Welcome back to our Letters from the Past series, in which we enliven the epigrams of Edmontonians!
This month we bring you our first letter from Alex Decoteau, a First Nations man who was born on the Red Pheasant reserve near North Battleford, Saskatchewan, and moved to Edmonton as an adult. In his thirty years on the planet, short compared to many, Mr. Decoteau lived an extremely accomplished life from any perspective.
In 1911, Decoteau joined the Edmonton Police Service as a constable; he was the first Aboriginal person in Canada to hold this position.
All the while, from 1900-1916, he was becoming more and more known for his impressive running career, winning many middle- and long-distance races across Alberta. In 1912, Decoteau was the only Albertan on the Canadian Olympics team at the games in Stockholm, Sweden, running in the 5,000 metre race. Unfortunately, due to severe leg cramps during the race he didn’t place as high as many expected him to, finishing in eighth place.
Upon his return to Edmonton, Decoteau was promoted to Sergeant with the E.P.S. and ran a police station. In this role, he also became Canada’s first motorcycle policeman.
In 1916, bound by what he felt was his civic duty, Decoteau enlisted with the Canadian Army to fight in the Great War. He fought first with the 202nd Infantry Battalion and later with the 49th Battalion. On October 17, 1917, Alex Decoteau was killed in action.
In addition to having so many accomplishments under his belt, Decoteau was known as a kind and generous man who always thought of his friends and family, as well as a dedicated civil servant who loved Edmonton and its people. In the letter below, sent to a friend, all of this is illuminated¦
Dear Dave: –
Like most friends, I write only when in trouble, or when looking for favors. But I couldn’t think of any one else with whom I could trust this little matter. I should have attended to this before I left Edmonton, but I didn’t have the money to do it with. Could you go to the Farney Truck Co. on 101st and see about shipping Mrs. Weltzels (Miss Rice) trunk for me? I don’t know anything about shipping, so I shall have to rely on you. I’ll tell you all the particulars I can. In the first place, the Farney Truck Co. have it in storage on 101st St. It is not a large trunk, and has “Lou A. Rice” marked on it with ink. It is very faint, so you may have some little trouble finding it. Another oversight on my part, I didn’t get a storage check for it. I understand that the trunk will have to be crated before the Railway Co. will take it. The Farney Truck Co. promised to have that done before it was shipped. Mrs. Weltzel wants it shipped by freight to Windsor, Ont. where she is going to call for it. So I suppose it will have to be marked “To be called for” eh? You know she is in Detroit, so it’s only a short trip to Windsor. If there are any papers or receipts to go to her, send them to me and I’ll pass them on.
In case you require her right address, I’ll give it to you, but I can’t trust the Truck Co. They may send her an empty one, or a wrong one.
I hope you are all well at home, and getting enough to eat. Tell the girls, I could eat almost as fast as they can cook. We get very few home-cooked meals down here.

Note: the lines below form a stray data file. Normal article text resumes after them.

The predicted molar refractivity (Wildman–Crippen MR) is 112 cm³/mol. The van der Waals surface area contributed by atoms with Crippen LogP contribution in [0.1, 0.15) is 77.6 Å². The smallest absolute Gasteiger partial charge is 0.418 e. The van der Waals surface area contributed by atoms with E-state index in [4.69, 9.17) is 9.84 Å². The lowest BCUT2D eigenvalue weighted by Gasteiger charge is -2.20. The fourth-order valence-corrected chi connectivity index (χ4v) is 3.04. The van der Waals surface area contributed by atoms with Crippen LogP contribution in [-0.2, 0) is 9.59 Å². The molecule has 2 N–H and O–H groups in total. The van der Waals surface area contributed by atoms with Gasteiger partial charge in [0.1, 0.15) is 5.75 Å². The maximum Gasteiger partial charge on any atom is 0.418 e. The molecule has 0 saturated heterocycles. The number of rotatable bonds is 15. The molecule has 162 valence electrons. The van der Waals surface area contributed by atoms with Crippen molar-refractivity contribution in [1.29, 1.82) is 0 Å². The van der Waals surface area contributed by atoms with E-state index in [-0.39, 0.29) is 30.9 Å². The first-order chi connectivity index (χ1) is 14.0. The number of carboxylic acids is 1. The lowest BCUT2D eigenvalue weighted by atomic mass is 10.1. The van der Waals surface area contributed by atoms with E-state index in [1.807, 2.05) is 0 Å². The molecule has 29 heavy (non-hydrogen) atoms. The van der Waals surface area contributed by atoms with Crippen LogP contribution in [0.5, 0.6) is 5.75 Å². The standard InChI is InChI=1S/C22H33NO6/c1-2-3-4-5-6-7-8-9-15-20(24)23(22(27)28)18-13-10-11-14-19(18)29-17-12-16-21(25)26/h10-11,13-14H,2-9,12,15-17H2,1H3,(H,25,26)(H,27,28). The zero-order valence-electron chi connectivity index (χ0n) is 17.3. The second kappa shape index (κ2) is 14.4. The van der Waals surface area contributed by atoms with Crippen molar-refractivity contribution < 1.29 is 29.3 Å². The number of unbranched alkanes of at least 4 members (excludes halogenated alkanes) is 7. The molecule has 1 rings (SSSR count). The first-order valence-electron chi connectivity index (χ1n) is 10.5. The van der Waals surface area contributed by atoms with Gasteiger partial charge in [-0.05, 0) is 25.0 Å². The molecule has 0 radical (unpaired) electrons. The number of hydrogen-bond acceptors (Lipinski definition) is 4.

Say Dave, could you give me a job on your farm, harvesting? I’m going to ask for a pass this Fall, and may go to the “Wheat Belt” in Sask. with some of the boys, unless I can find a good place nearer home.
We don’t know what we are going to do this Fall. One hears so many different rumours. Some claim that we are going from here as soon as our “Musketry Training” is over. I’m game for whatever comes. Anything to help finish this D_ War.
I am doing pretty fair in my class as a “Scout”. Of course I have to work & study hard, but it is so interesting that a fellow doesn’t mind.
Here’s hoping this letter finds you all in good health.
Regards to Minnie and all the children.
In his letter, Decoteau mentions “asking for a pass”. The pass to which he refers is a reserve pass, which was part of the Canadian government’s system of regulation of what First Nations people did when off of their reserves. Policies and legislation became much more restrictive after the events of the Northwest Resistance of 1885, after which the government focused much of its effort in breaking up tribal systems and assimilating First Nations people.
Under the pass system, First Nations people were not allowed to leave their reserves without a pass signed by their assigned Indian Agent. These passes held information about when they could leave their reserves, where they could go, and when they had to return. Although the system never passed into formal legislation, it was enforced into the 1940s. While Decoteau was considered an upstanding citizen, he was still forced to obey rules like the pass system.
Although most First Nations people were not legally considered voting Canadian citizens until 1960, many still felt the call to do their part and enlist in both the First and Second World Wars. In 1914, enlisted First Nations men were granted the vote while active, however the right was removed again upon the end of the war in 1918.
Let this letter, and indeed our examination of Decoteau’s life, act as a salute to all veterans, but especially to those who gave so much while receiving so little in return.
Stay tuned for more letters from the past from Alex Decoteau, and in the meantime stop by Fort Edmonton Park’s 1905 Street to speak with an interpreter representing Decoteau himself.
Photo: Alex Decoteau and Alex Latta, ca. 1908. – Saskatchewan Archives Board R-A17343